Our Voices

Zimbabwe: Repeal the “Patriotic Act” to Respect Fundamental Human Rights

The undersigned organizations express our grave concerns with the recent introduction of “patriotic” offenses in Zimbabwe. The Criminal Law (Codification and Reform) Amendment Act, 2023 (the so-called “Patriotic Act”), enacted on July 14, 2023, introduced overly broad and draconian offenses of “[wilfully] injuring the sovereignty and national interest of Zimbabwe”. The provisions amount to gross violations of the rights to freedom of expression and association and the right to a remedy, which are not necessary or justifiable in a democratic society. Furthermore, the enactment of these provisions ahead of Zimbabwe’s August 2023 elections, undermines the ability of Zimbabweans to engage in a free and fair process.

The new provisions criminalize Zimbabweans’ active participation in meetings with foreign governments (or their agents), that relate to: military or armed intervention in Zimbabwe; subverting, overthrowing, or overturning the constitutional government in Zimbabwe; or the implementation or enlargement of sanctions or trade boycotts against Zimbabwe, including individual sanctions if they indiscriminately affect the people of Zimbabwe as a whole or any substantial section of it. Such offenses are overly broad and not clearly defined, violating the principles of legality. It will not be possible for Zimbabweans to determine what conduct will constitute a violation and will allow for indiscriminate targeting of perceived dissidents.

The new offenses carry extremely grave penalties, including death penalty and life imprisonment. Additional penalties include termination of citizenship or permanent residence, and suspensions from voting and holding public office. These penalties are grossly disproportionate to the stated aim of protecting the sovereignty, dignity and independence of the nation, which could be pursued by less drastic measures that do not violate fundamental rights.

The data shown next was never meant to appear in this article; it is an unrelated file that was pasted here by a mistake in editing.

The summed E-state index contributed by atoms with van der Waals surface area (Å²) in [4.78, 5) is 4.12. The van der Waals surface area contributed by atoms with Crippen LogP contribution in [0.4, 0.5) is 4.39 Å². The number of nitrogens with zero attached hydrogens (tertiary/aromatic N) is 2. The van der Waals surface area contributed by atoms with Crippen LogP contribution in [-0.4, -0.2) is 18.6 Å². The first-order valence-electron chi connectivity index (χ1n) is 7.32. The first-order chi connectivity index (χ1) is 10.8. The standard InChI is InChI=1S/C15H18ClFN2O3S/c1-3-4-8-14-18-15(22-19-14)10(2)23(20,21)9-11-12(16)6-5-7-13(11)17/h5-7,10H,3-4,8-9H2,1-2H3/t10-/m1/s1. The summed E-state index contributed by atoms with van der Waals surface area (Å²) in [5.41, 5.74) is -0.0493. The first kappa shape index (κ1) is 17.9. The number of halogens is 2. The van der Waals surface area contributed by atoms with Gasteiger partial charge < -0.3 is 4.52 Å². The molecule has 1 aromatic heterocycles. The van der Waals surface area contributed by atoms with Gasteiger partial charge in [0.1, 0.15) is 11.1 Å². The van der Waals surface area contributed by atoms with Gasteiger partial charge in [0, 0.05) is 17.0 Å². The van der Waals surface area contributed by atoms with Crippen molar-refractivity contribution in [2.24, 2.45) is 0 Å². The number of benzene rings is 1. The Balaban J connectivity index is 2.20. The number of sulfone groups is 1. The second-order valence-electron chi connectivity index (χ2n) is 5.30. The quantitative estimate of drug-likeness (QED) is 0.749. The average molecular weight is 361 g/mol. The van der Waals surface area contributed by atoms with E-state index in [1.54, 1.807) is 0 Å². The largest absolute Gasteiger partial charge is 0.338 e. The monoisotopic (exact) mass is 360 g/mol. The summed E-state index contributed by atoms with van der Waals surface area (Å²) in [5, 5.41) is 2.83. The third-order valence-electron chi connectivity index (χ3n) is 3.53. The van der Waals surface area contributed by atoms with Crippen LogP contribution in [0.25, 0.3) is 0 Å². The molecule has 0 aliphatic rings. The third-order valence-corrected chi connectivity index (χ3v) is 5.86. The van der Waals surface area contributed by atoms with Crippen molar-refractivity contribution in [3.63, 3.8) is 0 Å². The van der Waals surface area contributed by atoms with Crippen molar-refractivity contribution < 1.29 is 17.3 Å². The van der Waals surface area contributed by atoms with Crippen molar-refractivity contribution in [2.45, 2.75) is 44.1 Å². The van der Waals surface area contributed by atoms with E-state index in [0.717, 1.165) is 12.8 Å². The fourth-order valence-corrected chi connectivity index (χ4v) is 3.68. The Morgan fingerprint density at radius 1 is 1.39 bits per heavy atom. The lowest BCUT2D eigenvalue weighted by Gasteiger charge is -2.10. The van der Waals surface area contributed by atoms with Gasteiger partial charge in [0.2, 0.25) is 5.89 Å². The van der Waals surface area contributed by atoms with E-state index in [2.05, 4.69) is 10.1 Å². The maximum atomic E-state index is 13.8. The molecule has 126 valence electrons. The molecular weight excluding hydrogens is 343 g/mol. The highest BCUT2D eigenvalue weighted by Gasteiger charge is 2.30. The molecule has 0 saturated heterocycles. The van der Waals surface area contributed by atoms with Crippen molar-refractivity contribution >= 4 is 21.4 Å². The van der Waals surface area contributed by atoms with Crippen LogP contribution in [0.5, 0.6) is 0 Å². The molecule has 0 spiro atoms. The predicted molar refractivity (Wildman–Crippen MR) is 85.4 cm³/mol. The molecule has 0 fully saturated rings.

The Office of the UN High Commissioner for Human Rights has expressed its concerns that the Act “risks being used to target, criminalize and weaken civil society”. Indeed, the Act will have wide-reaching consequences for civil society organizations (CSOs) and human rights defenders, who may be targeted under the Act for legitimate engagements with foreign diplomats and foreign funding partners. The Act also criminalizes Zimbabwean CSOs and human rights defenders from criticizing their government at international fora, prohibiting them from seeking external avenues for accountability for human rights violations. This will further isolate Zimbabwe from the international community, in contradiction to the government’s stated re-engagement agenda.

In light of these concerns, the undersigned organizations call for the Zimbabwean authorities to urgently repeal the “patriotic” provisions, to respect the fundamental human rights of its citizens and residents in the tense pre-electoral period, and to refrain from enacting additional legislation that may further restrict the work and rights of Zimbabwean CSOs and human rights defenders, such as the restrictive Private Voluntary Organisations (Amendment) Bill, 2021 that is currently awaiting signature by the President.


  • Adapt International Organization (AIO) Human Rights Defenders

  • AfricanDefenders

  • African Centre for Democracy and Human Rights Studies (ACDHRS)

  • African Election Observers Network (AfEONet)

  • Alliance for Finance Monitoring (ACFIM-Africa)

  • Civic Advisory Hub (CAH)

  • Consortium of Ethiopian Human Rights Organizations (CEHRO-Ethiopia)

  • Crisis in Zimbabwe Coalition

  • DefendDefenders

  • DITSHWANELO – The Botswana Centre for Human Rights

  • International Service for Human Rights (ISHR)

  • Robert F. Kennedy Human Rights

  • Southern Africa Human Rights Defenders Network